The biggest news of the year that came out of the Hamamatsu factory was the release of details of their 2017 1000cc GSX-R Superbike. Still clearly a member of the GSX-R family, the vast majority of improvements are internal with the biggest external cues to the new bike are the monsterous exhaust and changes to the light cluster. I will admit, I've never ridden a GSX-R although I have flirted with the idea of picking up one these last few years, mainly as the offers that were available from local dealers, were seriously tempting. In reality, before this update, the GSX-R had barely changed since the K7/8 released in 2007 and this bike is being touted as the most important Suzuki since the K5 standard barer. To give it some context, the K5 is what BMW based their world conquering S1000RR superbike on. Only time will tell if this bike will reignite peoples interest in the blue brand, or whether this bike will still be knocking around in 2027.
As part of the same stand, which was nicely placed next to their new bikes, there was an excellent collection of their former race bikes, with a few of Barry Sheene's bikes and some of their endurance racers thrown in to. A fantastic collection.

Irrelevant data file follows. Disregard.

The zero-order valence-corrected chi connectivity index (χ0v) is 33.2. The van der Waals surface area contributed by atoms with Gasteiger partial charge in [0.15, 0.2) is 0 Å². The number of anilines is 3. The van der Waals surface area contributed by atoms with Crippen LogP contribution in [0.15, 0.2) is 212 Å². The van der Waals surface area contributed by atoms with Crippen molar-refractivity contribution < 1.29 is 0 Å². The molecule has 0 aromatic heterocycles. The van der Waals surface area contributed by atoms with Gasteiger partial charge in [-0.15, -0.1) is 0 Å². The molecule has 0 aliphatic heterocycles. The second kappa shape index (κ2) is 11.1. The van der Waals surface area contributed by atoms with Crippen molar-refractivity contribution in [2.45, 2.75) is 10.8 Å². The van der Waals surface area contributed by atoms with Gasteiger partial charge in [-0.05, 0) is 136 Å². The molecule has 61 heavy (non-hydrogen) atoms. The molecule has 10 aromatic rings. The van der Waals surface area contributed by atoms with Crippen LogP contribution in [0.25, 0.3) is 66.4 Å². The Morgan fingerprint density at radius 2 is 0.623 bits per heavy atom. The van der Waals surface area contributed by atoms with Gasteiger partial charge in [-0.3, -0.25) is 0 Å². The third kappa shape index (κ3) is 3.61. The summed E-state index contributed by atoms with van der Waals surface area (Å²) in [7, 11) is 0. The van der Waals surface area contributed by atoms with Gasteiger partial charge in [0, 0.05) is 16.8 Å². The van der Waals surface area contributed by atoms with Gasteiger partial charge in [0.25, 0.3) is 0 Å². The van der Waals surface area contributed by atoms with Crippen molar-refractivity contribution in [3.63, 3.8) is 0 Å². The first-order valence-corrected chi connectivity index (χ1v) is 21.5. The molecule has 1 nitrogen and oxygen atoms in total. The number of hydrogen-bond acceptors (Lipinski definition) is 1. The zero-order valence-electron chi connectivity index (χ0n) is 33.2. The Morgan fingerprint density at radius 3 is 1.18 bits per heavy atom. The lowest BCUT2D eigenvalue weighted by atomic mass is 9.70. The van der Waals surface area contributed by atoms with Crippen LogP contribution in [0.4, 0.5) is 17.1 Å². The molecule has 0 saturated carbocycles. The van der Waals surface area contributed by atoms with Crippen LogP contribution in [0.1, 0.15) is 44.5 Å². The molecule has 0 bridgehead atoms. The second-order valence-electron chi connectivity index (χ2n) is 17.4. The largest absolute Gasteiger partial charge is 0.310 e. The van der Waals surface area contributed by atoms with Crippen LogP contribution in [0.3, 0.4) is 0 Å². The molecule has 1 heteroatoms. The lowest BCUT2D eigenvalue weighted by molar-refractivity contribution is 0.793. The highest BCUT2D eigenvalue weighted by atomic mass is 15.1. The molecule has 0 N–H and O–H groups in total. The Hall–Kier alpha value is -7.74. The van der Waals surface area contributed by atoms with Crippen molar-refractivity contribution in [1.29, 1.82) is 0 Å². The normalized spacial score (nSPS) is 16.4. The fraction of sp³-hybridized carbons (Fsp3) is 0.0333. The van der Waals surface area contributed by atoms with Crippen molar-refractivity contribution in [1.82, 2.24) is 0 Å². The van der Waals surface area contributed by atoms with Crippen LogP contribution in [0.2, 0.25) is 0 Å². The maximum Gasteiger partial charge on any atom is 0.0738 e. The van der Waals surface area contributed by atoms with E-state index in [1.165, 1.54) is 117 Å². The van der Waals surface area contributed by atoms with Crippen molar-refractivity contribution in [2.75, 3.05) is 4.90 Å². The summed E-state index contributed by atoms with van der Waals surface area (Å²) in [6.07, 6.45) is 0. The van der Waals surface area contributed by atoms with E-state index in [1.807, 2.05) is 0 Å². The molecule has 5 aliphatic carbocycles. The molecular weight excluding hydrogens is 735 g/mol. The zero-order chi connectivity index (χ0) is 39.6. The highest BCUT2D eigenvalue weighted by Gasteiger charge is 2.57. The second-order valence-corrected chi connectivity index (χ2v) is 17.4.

Royal Enfield are pretty much at the forefront of retro biking. Their bikes have barely changed in design, with a few exceptions to accomodate for emissions regulations, so it was nice to see their take on the Adventure bike, the Himalayan, sitting opposite their little hipster stand. Buying an Enfield is, for me, a lifestyle choice, not a motorcycle choice. The bikes are crude, tiny and their build quality isn't up to the standard of the Japanese giants. Saying that, you cannot deny there is something about their little cafe racer bike the Continental GT.
I very much doubt I'd actually own one, but you can see how they will make people smile.
Most of the press regarding BMW after Motorcycle Live was sadly due to the theft of several of their TYCO race bikes from after the event. Their stand at the show was one of the busiest, only second to Ducati in terms of consistant crowd numbers.
The only real new bikes on show were the G310GS and some additions to the R-NineT family. The mini GS is a strange one. Having ridden a 650GS earlier this year, I have confirmed with my inner monologue that I don't like small GS bikes. If you want the modern GS experience, you need to buy one of the big bikes and the reason they are so successful is their road presence, speed and ease of riding. The mini GS is of course a marketing exercise and a great way to introduce rich learners to the badge and it will work. The bike will no doubt be great for buzzing around town centres and with a 'lofty' perch and the right badge, it will certainly attract people despite its lack of actual potential.